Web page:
Overthinking morning pages

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If you’ve spent any amount of time in the journal writing community, you may have heard of morning pages. If you haven’t, let me get you up to speed: morning pages are a tool suggested by Julia Cameron in her book The Artist’s Way. The basic concept is fairly simple: write three pages by hand about whatever crosses your mind when you first wake up. Don’t worry about trying to impress anyone with your writing because no one is ultimately going to be reading it. Including you. Beyond that, there are no rules.

Morning pages have a group of ardent supporters. I’ve heard reports of morning pages clearing one’s mind and making it possible to better focus on the day’s tasks, thus creating the opportunity to be more productive.

Personally, I’ve tried morning pages. I’m not saying that lovers of morning pages are wrong for finding them useful. If they’re useful for you, don’t let anything I say discourage you. Again: you’re not wrong. However, I’m not sure I see the same benefits of morning pages that others see.

Don’t get me wrong: I absolutely think stream of consciousness type journal writing by hand can be an incredibly powerful tool. It might be that I get hung up on the word “morning.” It might be that I’m just overthinking the process in general. I realize that the entire point of morning pages is that there are no rules. But I still finding myself placing arbitrary rules onto the exercise and feeling like I’m “failing” if I fail to meet them. For example, when I first started doing them, I thought the only “right” way to do morning pages was to wake up, roll over, reach for my notebook and start writing. Thing is, the very first thing I need to do when I wake up is use the bathroom. Like, I need to go so bad that I can’t wait long enough to write anything. At first, I thought this fact precludes me from ever being able to do morning pages properly.

Once I got over that, I’ve been asking myself some seemingly ridiculous questions about morning pages and wondering if I’d ever be able to do them “right.” For example, do I fail the exercise if I need to communicate with someone between when I wake up and when I start writing? Is it possible to wait too long between when I wake up and get writing? Do I always have to keep things at three pages? What if I have more than three pages worth of things to write? Do I absolutely have to stop at three pages, even if I have the time and desire to keep going?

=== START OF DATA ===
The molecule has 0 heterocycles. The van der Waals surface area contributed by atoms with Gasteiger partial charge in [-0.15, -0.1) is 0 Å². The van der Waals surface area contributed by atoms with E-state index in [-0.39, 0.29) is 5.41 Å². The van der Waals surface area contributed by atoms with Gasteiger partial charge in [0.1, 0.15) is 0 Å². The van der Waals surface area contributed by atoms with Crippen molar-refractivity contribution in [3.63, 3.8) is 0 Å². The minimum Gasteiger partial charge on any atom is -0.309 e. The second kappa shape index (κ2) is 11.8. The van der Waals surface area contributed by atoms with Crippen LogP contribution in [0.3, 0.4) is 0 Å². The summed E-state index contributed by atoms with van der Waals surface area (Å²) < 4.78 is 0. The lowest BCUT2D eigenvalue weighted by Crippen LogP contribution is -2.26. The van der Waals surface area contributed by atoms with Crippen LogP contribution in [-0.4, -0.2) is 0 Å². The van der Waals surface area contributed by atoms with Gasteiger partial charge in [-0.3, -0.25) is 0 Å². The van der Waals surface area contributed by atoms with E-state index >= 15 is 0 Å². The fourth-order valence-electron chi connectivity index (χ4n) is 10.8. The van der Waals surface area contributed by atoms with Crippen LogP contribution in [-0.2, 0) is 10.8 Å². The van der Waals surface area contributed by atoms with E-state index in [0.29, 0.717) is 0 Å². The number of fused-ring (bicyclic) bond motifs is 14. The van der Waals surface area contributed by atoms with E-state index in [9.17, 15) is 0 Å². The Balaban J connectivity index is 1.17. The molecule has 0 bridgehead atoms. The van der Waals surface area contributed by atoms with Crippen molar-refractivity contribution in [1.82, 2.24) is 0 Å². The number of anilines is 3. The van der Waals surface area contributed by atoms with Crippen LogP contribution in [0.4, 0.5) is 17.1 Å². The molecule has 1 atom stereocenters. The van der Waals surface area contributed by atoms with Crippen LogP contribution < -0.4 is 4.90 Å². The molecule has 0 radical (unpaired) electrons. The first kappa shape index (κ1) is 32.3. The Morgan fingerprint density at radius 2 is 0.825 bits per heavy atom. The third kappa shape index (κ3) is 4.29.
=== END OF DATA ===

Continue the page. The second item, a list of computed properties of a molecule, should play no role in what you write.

And then there are the supposed benefits of morning pages. I think part of the reason I always feel like I’m doing it wrong is because I don’t notice the same benefits others talk about. As I said, I absolutely see a benefit of stream of consciousness writing. By writing down my surface thoughts, it helps me get to what’s really going on underneath. If I’m upset about something, writing about it helps me better understand what I’m feeling and brainstorm possible solutions. It’s the “morning” part that I seem to get hung up on. I’ve found this kind of writing to be just as effective regardless of what time of day I do it. I don’t really notice being able to focus or being more productive after doing morning pages. In fact, I’ve seen more benefits to doing this sort of writing before bed. If I’m anxious about something, I tend to have trouble sleeping. If I write it down, it helps take the edge off and makes it easier for me to sleep.

Do you do morning pages? Am I looking at the exercise completely wrong?

About the author

SE is a 30-something blogger based in Pennsylvania. Her very first loves were reading and writing. NerdyWordy is her way of sharing her enthusiasm with others.

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